Jobs pitched own 'Time' cover stories, recalls Cook

Steve Jobs was at times his own PR representative, reaching out to major media outlets and pitching them himself, recalls Fred Cook, CEO of GolinHarris.

Steve Jobs was at times his own PR representative, reaching out to major media outlets and pitching them himself, recalls Fred Cook, CEO of GolinHarris.
 
“He was the smartest CEO about PR that I've ever met. He knew how important it was and how powerful it was, and he was involved in every meeting that we had,” said Cook, who worked with Jobs' Pixar movie studio more than a decade ago. “When we first started talking about media outlets for stories about Pixar, he had his own list that he would contact. As we'd go down the list, he would say, ‘Time magazine, that's mine. I'll take care of that.'”
 
Jobs' favorite media outlets at the time were print periodicals, such as Time, and business magazines such as Forbes and Fortune, added Cook.
 
Time magazine was his most important outlet. He managed it himself and he would always negotiate to be on the cover – that was all his own doing,” explained Cook. “I always thought that if you're getting a call from a PR agency or a call from Steve Jobs, which one is going to have the most impact? I always thought it was brilliant to take the time to do that because most CEOs don't develop those relationships with reporters – and they also had access to him. He thought PR was so important that he spent a lot of his own time with the key media.”
 
Time reportedly stopped the presses for the first time in two decades on Wednesday to design a new cover about Jobs' death. It will be the Apple cofounder's eighth time on the magazine's cover.
 
“He was a tough client; he wasn't always the easiest person to work with, but I think a lot of it was, as other people have said, based on his passion and the level of perfection that he demanded of people,” said Cook. “So he was a tough boss for us and for the people internally, but I think it was because he was always trying to create something that was as good as it can be.”
 
From its iconic 1984-inspired Super Bowl ad to the company's scripted product debuts, Jobs' fingerprints were all over Apple's public image. Following his death Wednesday after a fight with pancreatic cancer, PRWeek asked top industry executives to describe the impact Jobs had on marketing and communications, as well as their recollections of him.

Chad Latz, president, global digital practice, Cohn & Wolfe – The innovative genius that drove the intuitive creation of products that have enhanced and transformed the human experience will be the most celebrated legacy of Steve Jobs. But his contribution to transforming industries, in particular the creative and communications industries, and the way we produce and consume media, was equally revolutionary. Despite his impact on all of our lives and the inspiration to many, it is hard to imagine the world without his brilliance.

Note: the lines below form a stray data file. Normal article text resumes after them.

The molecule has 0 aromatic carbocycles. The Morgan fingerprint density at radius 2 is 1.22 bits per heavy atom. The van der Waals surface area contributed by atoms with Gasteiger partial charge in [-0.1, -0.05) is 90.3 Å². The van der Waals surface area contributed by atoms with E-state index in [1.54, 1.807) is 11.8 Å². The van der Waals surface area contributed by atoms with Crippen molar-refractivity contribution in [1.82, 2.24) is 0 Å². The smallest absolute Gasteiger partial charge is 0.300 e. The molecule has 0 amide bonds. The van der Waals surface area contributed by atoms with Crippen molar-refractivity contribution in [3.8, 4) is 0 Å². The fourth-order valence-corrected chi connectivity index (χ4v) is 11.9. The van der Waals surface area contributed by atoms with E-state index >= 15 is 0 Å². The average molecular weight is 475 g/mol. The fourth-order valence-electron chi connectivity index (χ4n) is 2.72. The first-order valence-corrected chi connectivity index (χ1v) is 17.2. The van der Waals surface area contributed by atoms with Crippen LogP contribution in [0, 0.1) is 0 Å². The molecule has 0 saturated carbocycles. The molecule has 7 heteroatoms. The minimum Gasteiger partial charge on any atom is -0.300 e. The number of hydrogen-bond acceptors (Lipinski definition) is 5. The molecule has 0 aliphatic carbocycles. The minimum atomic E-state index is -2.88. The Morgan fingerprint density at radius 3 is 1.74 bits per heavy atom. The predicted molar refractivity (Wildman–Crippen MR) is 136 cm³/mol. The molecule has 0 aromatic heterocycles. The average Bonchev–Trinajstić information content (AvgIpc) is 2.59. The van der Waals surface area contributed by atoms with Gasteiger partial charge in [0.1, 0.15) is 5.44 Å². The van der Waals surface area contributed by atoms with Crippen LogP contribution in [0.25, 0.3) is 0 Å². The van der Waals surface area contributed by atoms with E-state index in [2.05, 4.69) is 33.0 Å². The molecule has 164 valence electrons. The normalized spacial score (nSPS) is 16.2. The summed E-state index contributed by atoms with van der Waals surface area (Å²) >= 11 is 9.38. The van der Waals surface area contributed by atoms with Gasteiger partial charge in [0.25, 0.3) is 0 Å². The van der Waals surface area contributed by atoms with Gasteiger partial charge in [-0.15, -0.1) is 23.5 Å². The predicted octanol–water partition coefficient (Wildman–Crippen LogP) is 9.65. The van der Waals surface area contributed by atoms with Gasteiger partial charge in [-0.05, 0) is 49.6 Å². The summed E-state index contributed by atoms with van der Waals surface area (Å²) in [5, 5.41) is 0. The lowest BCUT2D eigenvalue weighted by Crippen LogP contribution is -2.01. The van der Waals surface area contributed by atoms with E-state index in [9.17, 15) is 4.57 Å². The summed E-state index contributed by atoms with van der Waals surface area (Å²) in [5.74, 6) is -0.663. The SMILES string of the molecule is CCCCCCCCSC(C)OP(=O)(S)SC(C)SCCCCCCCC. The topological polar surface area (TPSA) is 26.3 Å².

Jason Schlossberg, president and partner, Kwittken & Company – Steve Jobs' impact and legacy will live on in every tweet, Facebook post, Foursquare check in, and YouTube video. He ushered in an age of mass self-expression through technology that fundamentally changed how we view ourselves and our world.

Michael Kempner, president and CEO, MWW Group – In many ways, Steve Jobs invented relevance – the idea of mattering more to your consumer and creating connections that run deeper than just a one-way conversation. Before other companies began spending millions on campaigns to humanize their brands, Apple was the world's first truly human brand, inventing not just the technology but the lifestyle that defined a generation. That unprecedented intimacy is clear from the outpouring of emotion across all social media channels after his death, proving Jobs' legacy will continue to shape our world far into the future.
 
Todd Hansen, partner, O'Malley Hansen Communications - It's been fascinating to watch the critical mass of mourning and respect that has been given to Steve Jobs in the hours after his death. Fittingly, the technology he created has enabled him to quickly move from a human being to an iconic symbol of what's great about America that will be part of our national conversation long after his sad passing.

Harris Diamond, CEO, Weber Shandwick –
It's fair to say that he changed not only our world, but redefined in the last 10 years the role of the CEO. By being the chief spokesman for his company and products, he was a leader who epitomized the value and mission of his company.
 
Barby Siegel, CEO, Zeno Group, who considers working on the Edelman team that launched the iMac a highlight of her career – What inspired me most about Steve Jobs is that he was fearless in the way he lived his life and ran his company. He leaves us with incredible technology and a changed media landscape, but his greater legacy is empowering people to think differently and realize the power of a boundless imagination.

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